A Beginner’s Guide to Sleeping Bag Care
A sleeping bag is one of the most important pieces of gear that an adventurer can have; It insulates your body when the temperatures dip low, keeping you comfortable and content even under the open stars. It can also help you in emergency situations, conserving warmth when your body temperature begins to drop. But improper sleeping bag care can result in a shorter product lifespan, or a less-effective product, which is why maintenance is so important.
The Best Sleeping Bag Care Strategy
The best sleeping bag care strategy is to keep your bag clean from the start. A clean sleeping bag maintains its properties for longer than a dirty one. Ways to keep your bag clean from the start:
- Use a sleeping bag liner.
- Carry a set of “sleep only” clothes in order to minimize the grime that your bag is exposed to each night.
Oil stains don’t usually have a huge impact on a sleeping bag’s functionality. But they can be an eyesore. Occasional spot cleaning also helps you to reduce the likelihood of needing a full-blown wash. And one thing that you can do to minimize the number of oil stains on your bag is to take a paper towel and a small splash of alcohol, and scrub the scene of the crime. This can help to lift the stains from the fabric, restoring it to a clean state.
Some people will also use a small amount of sleeping bag detergent for spot cleaning. This strategy can be just as effective as alcohol. Just make sure to entirely rinse the detergent from your bag after you’ve cleansed the area in question.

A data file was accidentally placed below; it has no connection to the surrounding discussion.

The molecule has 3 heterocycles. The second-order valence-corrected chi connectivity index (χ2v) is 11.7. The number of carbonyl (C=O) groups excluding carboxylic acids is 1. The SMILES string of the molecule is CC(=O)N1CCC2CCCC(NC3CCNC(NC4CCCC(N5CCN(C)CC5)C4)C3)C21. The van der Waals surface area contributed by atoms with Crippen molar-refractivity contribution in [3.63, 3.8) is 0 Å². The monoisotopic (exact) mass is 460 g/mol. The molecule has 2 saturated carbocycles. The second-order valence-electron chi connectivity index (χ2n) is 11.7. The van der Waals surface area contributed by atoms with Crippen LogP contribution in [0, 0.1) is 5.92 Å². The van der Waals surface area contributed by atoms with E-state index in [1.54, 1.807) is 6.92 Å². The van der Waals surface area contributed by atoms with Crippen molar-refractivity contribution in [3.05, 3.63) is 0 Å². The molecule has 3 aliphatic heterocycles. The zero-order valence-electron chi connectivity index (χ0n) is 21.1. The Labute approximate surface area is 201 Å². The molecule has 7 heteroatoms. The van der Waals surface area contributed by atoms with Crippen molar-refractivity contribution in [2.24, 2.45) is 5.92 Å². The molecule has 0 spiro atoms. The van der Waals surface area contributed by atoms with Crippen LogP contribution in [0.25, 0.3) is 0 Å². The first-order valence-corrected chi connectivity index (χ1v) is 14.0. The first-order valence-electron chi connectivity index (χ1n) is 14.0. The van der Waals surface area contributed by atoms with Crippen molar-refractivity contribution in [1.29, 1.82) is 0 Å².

Machine Washing Your Sleeping Bag
Every sleeping bag works up a funk even if you’re diligent about keeping it away from grime. Washing your sleeping bag or quilt can help it to regain loft, which contributes to a warmer night’s sleep. By using the right detergent, and properly caring for your sleeping bag or quilt, you can support long-lasting sleeping bag use no matter where you are.
Most sleeping bags and quilts can be washed in a traditional washing machine. Just be sure to use a front loader, or a washing machine without an agitator because sleeping bags can easily be caught or snagged by agitators, causing costly tears.
Steps for Machine Washing your Sleeping Bag:
1: Read the manufacturer’s guidelines
2. Use a sleeping bag-safe detergent
3. Load your sleeping bag in an agitator-free washer
3. Set the cycle on delicate, with a cold temperature
4. Press start
I’ve been washing sleeping bags for over a decade, and my go-to product is the Nikwax Down Wash Direct. But there are a few other down-safe products on the market that are designed to minimize damage to your sleeping bag during a standard wash cycle like the Grangers Down Wash.
Drying Your Sleeping Bag
Sleeping bag materials are often delicate, meltable, and easy to tear. Keeping your dryer on a low-heat setting will allow you to dry your bag without damaging delicate nylon components. It’s usually better to run a long drying cycle on low heat for this reason.
Pro Tip 1: Towards the end of the drying cycle, toss 2-3 tennis balls into the drying machine to boost the loft of your sleeping bag.
Pro Tip 2: Toss a dry towel or two into the dryer with your sleeping bag during the cycle. This will quicken the drying time.